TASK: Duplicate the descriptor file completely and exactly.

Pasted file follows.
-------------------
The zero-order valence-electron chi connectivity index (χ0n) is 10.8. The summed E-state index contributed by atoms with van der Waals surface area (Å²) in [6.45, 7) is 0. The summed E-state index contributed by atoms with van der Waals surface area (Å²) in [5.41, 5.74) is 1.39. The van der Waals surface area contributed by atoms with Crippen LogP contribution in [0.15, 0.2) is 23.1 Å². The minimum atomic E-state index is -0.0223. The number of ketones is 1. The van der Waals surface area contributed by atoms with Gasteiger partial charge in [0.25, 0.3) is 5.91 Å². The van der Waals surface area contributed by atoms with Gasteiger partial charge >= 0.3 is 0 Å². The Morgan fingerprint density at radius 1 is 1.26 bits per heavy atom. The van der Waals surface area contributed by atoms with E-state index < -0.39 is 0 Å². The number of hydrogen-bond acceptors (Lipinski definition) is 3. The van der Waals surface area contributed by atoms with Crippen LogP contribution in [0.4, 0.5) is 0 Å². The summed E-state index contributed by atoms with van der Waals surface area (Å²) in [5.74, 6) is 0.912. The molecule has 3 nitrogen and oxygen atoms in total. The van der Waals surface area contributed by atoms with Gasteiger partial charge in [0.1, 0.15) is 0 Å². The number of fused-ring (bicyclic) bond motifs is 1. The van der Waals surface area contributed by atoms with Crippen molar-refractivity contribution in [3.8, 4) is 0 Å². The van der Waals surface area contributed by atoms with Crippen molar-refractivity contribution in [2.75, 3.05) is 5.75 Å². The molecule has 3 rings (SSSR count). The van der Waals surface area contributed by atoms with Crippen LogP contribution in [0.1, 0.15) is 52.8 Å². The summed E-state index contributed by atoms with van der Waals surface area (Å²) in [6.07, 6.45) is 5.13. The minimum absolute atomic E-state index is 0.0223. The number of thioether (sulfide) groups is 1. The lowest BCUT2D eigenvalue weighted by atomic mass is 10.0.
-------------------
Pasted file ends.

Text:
The zero-order valence-electron chi connectivity index (χ0n) is 10.8. The summed E-state index contributed by atoms with van der Waals surface area (Å²) in [6.45, 7) is 0. The summed E-state index contributed by atoms with van der Waals surface area (Å²) in [5.41, 5.74) is 1.39. The van der Waals surface area contributed by atoms with Crippen LogP contribution in [0.15, 0.2) is 23.1 Å². The minimum atomic E-state index is -0.0223. The number of ketones is 1. The van der Waals surface area contributed by atoms with Gasteiger partial charge in [0.25, 0.3) is 5.91 Å². The van der Waals surface area contributed by atoms with Gasteiger partial charge >= 0.3 is 0 Å². The Morgan fingerprint density at radius 1 is 1.26 bits per heavy atom. The van der Waals surface area contributed by atoms with E-state index < -0.39 is 0 Å². The number of hydrogen-bond acceptors (Lipinski definition) is 3. The van der Waals surface area contributed by atoms with Crippen LogP contribution in [0.4, 0.5) is 0 Å². The summed E-state index contributed by atoms with van der Waals surface area (Å²) in [5.74, 6) is 0.912. The molecule has 3 nitrogen and oxygen atoms in total. The van der Waals surface area contributed by atoms with Gasteiger partial charge in [0.1, 0.15) is 0 Å². The number of fused-ring (bicyclic) bond motifs is 1. The van der Waals surface area contributed by atoms with Crippen molar-refractivity contribution in [3.8, 4) is 0 Å². The van der Waals surface area contributed by atoms with Crippen molar-refractivity contribution in [2.75, 3.05) is 5.75 Å². The molecule has 3 rings (SSSR count). The van der Waals surface area contributed by atoms with Crippen LogP contribution in [0.1, 0.15) is 52.8 Å². The summed E-state index contributed by atoms with van der Waals surface area (Å²) in [6.07, 6.45) is 5.13. The minimum absolute atomic E-state index is 0.0223. The number of thioether (sulfide) groups is 1. The lowest BCUT2D eigenvalue weighted by atomic mass is 10.0.